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Going for AA Loyalty Point Rewards? Beware of This Potential Outcome

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Loyalty Point Rewards

AA Loyalty Point Rewards

American Airlines notified co-branded credit cardholders that Loyalty Point earning is now based on purchase dates, as I recently described.  For status earners, it’s a net-positive change, where purchases more easily apply to the qualification year and statement dates aren’t involved.  But for those seeking Loyalty Point Rewards, it may not be as simple.  Today, I’m diving into that angle.  But first, what are Loyalty Point Rewards?

Loyalty Point Rewards, Explained

American Airlines status chasers can earn Loyalty Point Rewards along the way.  By crossing certain thresholds, these individuals can earn a variety of rewards.  The ones on the lower-end are nice but relatively insignificant, such as priority boarding privileges or preferred seat coupons at 15k, Avis Preferred Plus status and 20% Loyalty Points bonus on certain spending with select partners at 60k, and Avis President’s Club status and a similar 30% Loyalty Points bonus at 100k.

Loyalty Point Rewards

Things get more interesting at the higher levels, starting at 175k, all the way through 5 million (you read that right).  Big Loyalty Point earners get to pick from a variety of significant rewards, such as:

  • Bonus redeemable miles
  • Admirals Club, Flagship First, and Flagship Dining Passes
  • Systemwide Upgrades
  • Bang & Olufsen merch
  • Gift status
  • Carbon Offsets

What makes these rewards even better than their Loyalty Choice Rewards predecessor is that solely Loyalty Point earning determines the rewards, whereas the Choice version required meeting more stringent flight segment requirements which many chasers couldn’t meet.

Loyalty Point Rewards

Earning Late in the Qualification Year?  Watch Out!

In my recent article, I joked that my previous efforts to optimally time credit card statement dates was now moot, since transaction dates now map to the qualification year.  But those earning Loyalty Points later in the qualification year to hit Loyalty Point Rewards thresholds should still care about their statement dates.  Here’s why.

As I explained in my past article, for American Airlines cardholders with March statement dates (just past the qualification year at the end of February), that statement’s February purchases may take up to 8-10 weeks after the statement date to post.  That’s consideradble time, but still a good outcome for those trying to reach a given American Airlines elite status level toward the end of a qualification period.

But Loyalty Point Reward chasers have a different conundrum.  AA notes that individuals must choose their Loyalty Point Rewards by 30 March 2024.  Since it may take up to 8-10 weeks from the March credit card statement date to receive the remaining February Loyalty Points, they might not show up in time to reach a given threshold and select rewards.  In that case, those earned Loyalty Points wouldn’t be worth anything beyond a member’s running 12-month total.  That would stink.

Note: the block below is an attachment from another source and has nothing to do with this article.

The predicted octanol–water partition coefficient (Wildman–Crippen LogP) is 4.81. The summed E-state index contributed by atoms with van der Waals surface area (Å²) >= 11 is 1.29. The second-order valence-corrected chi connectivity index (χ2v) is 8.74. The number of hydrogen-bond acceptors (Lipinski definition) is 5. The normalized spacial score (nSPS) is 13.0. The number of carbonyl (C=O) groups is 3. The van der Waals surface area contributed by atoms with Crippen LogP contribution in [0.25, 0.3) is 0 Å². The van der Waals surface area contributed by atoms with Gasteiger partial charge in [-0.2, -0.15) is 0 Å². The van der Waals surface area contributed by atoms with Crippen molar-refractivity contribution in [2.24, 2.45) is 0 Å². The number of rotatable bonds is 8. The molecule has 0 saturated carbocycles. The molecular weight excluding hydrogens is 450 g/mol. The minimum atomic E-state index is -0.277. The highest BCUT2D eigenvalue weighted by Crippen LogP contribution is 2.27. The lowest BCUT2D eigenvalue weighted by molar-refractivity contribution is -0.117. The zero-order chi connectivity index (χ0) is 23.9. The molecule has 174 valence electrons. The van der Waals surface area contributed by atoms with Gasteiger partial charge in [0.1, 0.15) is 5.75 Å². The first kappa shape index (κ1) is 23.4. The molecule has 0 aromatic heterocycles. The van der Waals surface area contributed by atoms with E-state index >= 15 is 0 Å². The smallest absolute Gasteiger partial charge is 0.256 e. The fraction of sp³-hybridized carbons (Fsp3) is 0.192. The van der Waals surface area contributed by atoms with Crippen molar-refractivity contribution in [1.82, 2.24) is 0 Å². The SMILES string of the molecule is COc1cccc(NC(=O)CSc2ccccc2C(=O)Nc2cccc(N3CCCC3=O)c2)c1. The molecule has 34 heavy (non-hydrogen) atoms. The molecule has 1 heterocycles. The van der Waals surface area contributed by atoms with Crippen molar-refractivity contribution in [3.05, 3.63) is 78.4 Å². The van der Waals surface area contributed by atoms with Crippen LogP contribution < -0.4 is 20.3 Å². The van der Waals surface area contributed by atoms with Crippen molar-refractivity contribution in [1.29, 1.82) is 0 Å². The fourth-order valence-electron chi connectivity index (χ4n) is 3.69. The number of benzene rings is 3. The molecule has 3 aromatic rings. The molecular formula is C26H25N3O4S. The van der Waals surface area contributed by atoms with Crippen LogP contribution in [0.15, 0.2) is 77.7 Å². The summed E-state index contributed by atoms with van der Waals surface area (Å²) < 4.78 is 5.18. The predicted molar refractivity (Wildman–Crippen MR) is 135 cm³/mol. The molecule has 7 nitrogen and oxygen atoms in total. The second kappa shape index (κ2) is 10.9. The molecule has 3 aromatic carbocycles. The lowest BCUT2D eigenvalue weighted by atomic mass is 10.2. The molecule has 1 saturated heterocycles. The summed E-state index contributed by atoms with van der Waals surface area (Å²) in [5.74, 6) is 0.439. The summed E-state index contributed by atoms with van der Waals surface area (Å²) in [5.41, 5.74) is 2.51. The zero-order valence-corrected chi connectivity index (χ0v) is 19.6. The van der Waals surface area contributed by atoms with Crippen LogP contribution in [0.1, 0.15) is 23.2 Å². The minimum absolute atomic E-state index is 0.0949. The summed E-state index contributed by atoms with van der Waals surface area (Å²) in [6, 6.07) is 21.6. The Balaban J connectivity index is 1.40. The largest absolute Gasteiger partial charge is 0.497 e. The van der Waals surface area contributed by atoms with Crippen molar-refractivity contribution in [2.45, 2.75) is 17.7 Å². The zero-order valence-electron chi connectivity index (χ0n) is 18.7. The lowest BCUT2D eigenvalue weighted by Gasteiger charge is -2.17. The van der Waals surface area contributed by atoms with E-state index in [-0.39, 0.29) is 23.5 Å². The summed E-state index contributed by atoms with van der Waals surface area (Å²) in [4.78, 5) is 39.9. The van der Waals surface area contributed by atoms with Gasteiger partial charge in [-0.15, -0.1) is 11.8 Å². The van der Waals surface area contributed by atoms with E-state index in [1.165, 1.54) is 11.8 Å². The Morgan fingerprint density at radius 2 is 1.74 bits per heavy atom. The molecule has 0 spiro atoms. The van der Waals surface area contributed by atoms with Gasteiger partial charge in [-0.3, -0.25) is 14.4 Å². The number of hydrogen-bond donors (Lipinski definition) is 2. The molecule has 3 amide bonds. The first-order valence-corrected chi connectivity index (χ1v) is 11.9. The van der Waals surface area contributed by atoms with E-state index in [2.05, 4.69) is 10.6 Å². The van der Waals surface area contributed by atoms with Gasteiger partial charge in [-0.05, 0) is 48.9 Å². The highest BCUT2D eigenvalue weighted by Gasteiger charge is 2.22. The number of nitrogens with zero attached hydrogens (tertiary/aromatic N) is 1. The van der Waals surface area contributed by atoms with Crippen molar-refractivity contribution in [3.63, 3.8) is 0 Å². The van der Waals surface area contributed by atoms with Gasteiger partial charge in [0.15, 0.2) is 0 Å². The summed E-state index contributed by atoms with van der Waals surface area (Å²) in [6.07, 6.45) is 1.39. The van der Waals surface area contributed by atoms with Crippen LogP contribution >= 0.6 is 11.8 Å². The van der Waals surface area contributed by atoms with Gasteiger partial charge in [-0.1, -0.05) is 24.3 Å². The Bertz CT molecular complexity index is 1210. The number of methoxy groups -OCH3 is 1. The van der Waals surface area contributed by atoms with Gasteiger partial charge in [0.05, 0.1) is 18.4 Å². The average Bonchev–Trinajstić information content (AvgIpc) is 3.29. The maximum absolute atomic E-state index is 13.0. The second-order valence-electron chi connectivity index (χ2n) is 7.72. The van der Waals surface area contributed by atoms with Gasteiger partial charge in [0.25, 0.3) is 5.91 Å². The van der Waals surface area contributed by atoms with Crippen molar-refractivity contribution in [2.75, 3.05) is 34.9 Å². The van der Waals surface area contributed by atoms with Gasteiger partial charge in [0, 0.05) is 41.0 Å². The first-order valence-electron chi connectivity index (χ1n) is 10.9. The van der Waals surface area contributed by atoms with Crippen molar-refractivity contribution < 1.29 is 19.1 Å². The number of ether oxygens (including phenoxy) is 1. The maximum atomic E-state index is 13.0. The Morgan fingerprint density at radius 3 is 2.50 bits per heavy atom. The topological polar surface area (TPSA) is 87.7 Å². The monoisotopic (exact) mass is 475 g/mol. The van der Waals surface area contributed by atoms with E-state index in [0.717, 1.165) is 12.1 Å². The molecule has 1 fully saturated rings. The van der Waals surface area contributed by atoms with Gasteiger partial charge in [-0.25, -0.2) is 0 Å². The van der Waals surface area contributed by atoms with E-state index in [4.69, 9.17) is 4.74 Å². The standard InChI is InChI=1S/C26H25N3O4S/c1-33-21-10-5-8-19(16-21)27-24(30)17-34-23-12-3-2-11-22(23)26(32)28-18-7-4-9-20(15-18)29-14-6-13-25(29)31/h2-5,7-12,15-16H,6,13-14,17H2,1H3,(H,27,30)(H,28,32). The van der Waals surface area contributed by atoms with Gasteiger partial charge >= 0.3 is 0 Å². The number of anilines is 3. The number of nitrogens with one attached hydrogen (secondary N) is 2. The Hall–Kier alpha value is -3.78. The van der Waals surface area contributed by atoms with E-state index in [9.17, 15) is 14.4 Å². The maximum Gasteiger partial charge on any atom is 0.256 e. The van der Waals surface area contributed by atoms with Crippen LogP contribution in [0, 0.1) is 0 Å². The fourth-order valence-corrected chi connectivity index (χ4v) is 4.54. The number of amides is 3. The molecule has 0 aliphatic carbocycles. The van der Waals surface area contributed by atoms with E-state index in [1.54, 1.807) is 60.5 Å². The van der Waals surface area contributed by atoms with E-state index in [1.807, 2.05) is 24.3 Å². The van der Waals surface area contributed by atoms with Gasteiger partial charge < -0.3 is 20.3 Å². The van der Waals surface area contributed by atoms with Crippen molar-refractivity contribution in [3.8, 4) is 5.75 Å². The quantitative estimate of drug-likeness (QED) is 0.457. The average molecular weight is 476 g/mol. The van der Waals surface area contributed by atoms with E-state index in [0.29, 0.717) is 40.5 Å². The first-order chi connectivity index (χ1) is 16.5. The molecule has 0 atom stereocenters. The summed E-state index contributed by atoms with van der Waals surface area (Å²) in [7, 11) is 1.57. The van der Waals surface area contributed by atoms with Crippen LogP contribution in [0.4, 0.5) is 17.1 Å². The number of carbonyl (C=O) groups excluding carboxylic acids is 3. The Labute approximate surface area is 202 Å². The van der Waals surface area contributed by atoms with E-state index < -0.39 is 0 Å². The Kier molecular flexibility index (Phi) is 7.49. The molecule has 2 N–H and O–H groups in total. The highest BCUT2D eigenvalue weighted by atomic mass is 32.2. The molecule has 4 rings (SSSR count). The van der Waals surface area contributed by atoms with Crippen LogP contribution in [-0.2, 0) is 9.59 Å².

Elsewhere in the email’s terms, American throws out the 8-10 weeks timeframe for Loyalty Points posting.  What they referenced matched up with what I usually receive in a matter of a couple days, not 8-10 weeks.  And, of course, American uses the “up to” verbiage, and it’s possible many of us would receive the Loyalty Points well before the 30 March Loyalty Point Rewards selection deadline.  Still, it may be best to optimally align your card statement dates now to assure a more prompt posting.  Why not set yourself up for success?

Photo courtesy of American Airlines.


It’s a bummer American sets a relatively early deadline of 30 March to pick rewards, but hey, I won’t complain too much about such a generous scheme.  Besides, I think doing big things in our hobby should require more time and effort.  If it was easy, everyone would be doing it.  Obviously, now’s a great time to get your American Airlines house in order.  Have fun along the way!

Disclosure: Miles to Memories has partnered with CardRatings for our coverage of credit card products. Miles to Memories and CardRatings may receive a commission from card issuers.

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Benjy Harmon
Benjy Harmon
Benjy focuses on the intersection of points, travel, and financial independence (FI). An experienced world traveler, husband, and father, he currently roams throughout the USA close to expense-free. Benjy enjoys helping others achieve their FI and travel goals.

Responses are not provided or commissioned by the bank advertiser. Responses have not been reviewed, approved or otherwise endorsed by the bank advertiser. It is not the bank advertiser's responsibility to ensure all posts and/or questions are answered.


  1. In spite of hiccups like this, it is a thoughtful loyalty scheme that gives incentives to spend in all of AA’s revenue channels. And, AA customers like it. Delta and the other airlines need to study AA’s model. In particular, Delta needs to reflect on how AA has coupled its hotel portal and the Citi AA Executive Card. Delta’s Reserve cards have become irrelevant. I have zero motivation to keep, let alone use, *any* Delta cards.


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